As Eleanor Murphy noted, humans started cultivating and growing their food some 12,000 years ago humans. Cultivation provided a more secure and reliable source of food that the hunter gathers could count on. At first, farming was an individual or family enterprise. Later, people found that, through connections and cooperation with others, they could do much, much better. Organizational structures evolved to create a more efficient and effective use of collective human efforts. Yet the benefits were never evenly distributed, and many, if not most, humans continued to suffer from inadequate and unreliable resources. In the last few centuries, in an environment of much greater overall human wealth and prosperity, charities and philanthropy evolved to help shore up the conditions of the least wealthy. More recently, governments have increasingly recognized their role in improving living conditions for all.
Most recently, in the late 20thcentury, the collective progress has been remarkable. The scourge of Small Pox was eradicated in 1980. In the last ten years, 750million poor people have been given access, for the first time, to electricity. Technology has enabled global markets for food, through advances in transportation and refrigerated storage, so farmers can share in a broader market. The improvements allow far more people to have the dignity to make their own choices.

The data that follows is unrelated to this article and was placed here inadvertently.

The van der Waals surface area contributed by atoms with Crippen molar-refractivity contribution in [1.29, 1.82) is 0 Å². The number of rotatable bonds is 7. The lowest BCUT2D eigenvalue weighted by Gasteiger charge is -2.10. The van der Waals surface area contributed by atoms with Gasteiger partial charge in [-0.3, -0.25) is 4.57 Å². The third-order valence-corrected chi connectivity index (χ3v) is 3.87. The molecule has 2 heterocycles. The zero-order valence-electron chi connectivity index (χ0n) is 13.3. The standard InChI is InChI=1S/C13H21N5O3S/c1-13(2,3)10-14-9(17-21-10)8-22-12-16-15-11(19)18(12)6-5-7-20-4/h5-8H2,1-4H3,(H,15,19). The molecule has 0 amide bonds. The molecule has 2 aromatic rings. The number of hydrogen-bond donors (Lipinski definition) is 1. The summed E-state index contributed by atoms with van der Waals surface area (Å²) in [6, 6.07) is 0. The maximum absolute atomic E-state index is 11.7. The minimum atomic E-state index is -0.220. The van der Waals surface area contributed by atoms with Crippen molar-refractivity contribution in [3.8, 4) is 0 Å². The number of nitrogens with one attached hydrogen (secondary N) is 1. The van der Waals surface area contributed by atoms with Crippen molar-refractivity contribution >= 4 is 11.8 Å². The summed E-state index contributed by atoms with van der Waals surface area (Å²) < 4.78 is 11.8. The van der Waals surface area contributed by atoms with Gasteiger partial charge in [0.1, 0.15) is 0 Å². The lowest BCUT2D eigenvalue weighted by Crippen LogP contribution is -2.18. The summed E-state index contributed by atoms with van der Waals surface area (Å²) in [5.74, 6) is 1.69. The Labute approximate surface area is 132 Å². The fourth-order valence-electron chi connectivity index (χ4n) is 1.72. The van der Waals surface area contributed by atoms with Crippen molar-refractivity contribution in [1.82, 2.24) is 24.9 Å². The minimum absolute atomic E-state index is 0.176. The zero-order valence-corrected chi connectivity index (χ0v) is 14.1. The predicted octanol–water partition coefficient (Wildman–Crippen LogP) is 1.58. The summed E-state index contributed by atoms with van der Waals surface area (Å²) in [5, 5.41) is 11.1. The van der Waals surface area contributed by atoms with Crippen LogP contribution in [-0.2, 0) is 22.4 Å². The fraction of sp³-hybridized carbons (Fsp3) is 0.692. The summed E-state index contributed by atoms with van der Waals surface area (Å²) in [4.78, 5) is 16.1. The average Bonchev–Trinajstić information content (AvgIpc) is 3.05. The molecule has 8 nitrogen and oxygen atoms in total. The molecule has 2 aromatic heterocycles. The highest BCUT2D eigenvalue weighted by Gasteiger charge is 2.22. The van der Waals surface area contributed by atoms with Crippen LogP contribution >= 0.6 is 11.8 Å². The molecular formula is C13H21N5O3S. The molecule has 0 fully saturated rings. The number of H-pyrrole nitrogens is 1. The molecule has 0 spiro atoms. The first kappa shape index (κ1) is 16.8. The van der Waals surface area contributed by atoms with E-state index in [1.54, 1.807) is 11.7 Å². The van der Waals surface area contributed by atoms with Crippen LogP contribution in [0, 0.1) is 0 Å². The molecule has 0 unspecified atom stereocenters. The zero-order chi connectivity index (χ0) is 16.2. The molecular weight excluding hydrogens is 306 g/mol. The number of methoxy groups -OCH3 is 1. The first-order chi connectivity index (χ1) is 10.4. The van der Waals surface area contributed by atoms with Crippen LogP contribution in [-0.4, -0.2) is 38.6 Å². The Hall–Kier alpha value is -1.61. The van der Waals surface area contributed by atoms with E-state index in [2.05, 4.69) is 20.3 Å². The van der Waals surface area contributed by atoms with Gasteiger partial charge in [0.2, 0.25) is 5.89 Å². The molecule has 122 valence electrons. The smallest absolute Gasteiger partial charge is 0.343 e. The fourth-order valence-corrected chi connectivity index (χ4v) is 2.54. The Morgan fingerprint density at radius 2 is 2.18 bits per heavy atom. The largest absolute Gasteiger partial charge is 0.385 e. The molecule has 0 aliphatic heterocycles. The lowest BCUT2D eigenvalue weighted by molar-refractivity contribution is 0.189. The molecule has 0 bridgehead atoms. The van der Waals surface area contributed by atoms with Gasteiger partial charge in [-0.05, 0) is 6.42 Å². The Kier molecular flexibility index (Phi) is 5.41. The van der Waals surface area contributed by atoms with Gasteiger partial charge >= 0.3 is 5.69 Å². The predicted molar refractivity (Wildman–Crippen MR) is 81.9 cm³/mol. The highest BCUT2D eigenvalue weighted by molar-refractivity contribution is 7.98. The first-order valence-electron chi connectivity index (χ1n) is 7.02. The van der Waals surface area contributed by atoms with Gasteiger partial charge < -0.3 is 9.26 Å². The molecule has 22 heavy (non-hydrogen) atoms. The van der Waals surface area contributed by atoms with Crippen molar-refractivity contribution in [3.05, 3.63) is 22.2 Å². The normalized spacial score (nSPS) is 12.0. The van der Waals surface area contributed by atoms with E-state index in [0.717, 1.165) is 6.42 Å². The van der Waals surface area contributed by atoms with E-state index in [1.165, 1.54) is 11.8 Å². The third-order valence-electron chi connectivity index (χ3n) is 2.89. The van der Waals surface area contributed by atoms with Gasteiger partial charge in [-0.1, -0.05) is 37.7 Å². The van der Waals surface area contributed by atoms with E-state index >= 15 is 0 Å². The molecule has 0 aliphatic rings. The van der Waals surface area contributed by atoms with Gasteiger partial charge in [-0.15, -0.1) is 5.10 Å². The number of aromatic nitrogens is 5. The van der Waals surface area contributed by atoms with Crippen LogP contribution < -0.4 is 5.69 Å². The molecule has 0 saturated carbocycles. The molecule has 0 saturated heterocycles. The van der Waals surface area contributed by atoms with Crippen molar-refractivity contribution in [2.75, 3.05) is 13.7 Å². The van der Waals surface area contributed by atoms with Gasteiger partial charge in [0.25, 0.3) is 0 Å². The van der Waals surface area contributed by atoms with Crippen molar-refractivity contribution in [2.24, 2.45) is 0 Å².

The Continuing Tragedy
Nevertheless, half of the world’s population (more than 3 Billion people) lives on less than $3.50 a day. This inequality derives from divisions that reinforce injustice and inequality. Power structures have tended to protect and enhance the benefits to those in power and in many cases have failed to share those benefits with the powerless. But in today’s world of immense prosperity, the answer should not be: Profit OR Charity, Rich OR Poor, Private OR Public, Shareholder OR Stakeholder, Markets OR Philanthropy. Rather than conflict, we need collaboration. It shouldn’t be OR. It should be AND.
This requires a different mindset, one that brings love and respect, as well as dollars and cents, into the equation. Significantly, in a time of cynicism, we need a dose of humility. Eleanor noted that her organization, Acumen, exists at the intersection of charitable investment, local engagement and sustainable development